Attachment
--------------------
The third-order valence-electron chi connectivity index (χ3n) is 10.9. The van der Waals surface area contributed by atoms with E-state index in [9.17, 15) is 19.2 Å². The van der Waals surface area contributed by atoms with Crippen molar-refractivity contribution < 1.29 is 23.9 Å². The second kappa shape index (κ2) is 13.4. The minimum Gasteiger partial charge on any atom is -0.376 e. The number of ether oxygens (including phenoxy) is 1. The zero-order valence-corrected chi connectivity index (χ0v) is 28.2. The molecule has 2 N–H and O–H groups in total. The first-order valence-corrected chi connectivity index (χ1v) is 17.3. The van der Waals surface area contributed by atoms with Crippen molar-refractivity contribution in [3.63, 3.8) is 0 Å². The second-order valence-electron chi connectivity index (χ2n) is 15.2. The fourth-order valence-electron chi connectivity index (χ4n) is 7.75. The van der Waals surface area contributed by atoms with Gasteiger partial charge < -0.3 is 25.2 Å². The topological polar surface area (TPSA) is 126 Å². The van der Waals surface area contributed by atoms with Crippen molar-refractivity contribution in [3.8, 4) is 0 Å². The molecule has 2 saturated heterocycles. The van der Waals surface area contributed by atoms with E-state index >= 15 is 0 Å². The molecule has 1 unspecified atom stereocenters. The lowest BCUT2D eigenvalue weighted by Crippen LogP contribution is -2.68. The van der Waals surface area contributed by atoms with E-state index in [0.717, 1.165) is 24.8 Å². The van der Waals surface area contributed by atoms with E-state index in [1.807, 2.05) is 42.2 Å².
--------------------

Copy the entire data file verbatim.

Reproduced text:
The third-order valence-electron chi connectivity index (χ3n) is 10.9. The van der Waals surface area contributed by atoms with E-state index in [9.17, 15) is 19.2 Å². The van der Waals surface area contributed by atoms with Crippen molar-refractivity contribution < 1.29 is 23.9 Å². The second kappa shape index (κ2) is 13.4. The minimum Gasteiger partial charge on any atom is -0.376 e. The number of ether oxygens (including phenoxy) is 1. The zero-order valence-corrected chi connectivity index (χ0v) is 28.2. The molecule has 2 N–H and O–H groups in total. The first-order valence-corrected chi connectivity index (χ1v) is 17.3. The van der Waals surface area contributed by atoms with Crippen molar-refractivity contribution in [3.63, 3.8) is 0 Å². The second-order valence-electron chi connectivity index (χ2n) is 15.2. The fourth-order valence-electron chi connectivity index (χ4n) is 7.75. The van der Waals surface area contributed by atoms with Gasteiger partial charge < -0.3 is 25.2 Å². The topological polar surface area (TPSA) is 126 Å². The van der Waals surface area contributed by atoms with Crippen molar-refractivity contribution in [3.8, 4) is 0 Å². The molecule has 2 saturated heterocycles. The van der Waals surface area contributed by atoms with E-state index >= 15 is 0 Å². The molecule has 1 unspecified atom stereocenters. The lowest BCUT2D eigenvalue weighted by Crippen LogP contribution is -2.68. The van der Waals surface area contributed by atoms with E-state index in [0.717, 1.165) is 24.8 Å². The van der Waals surface area contributed by atoms with E-state index in [1.807, 2.05) is 42.2 Å².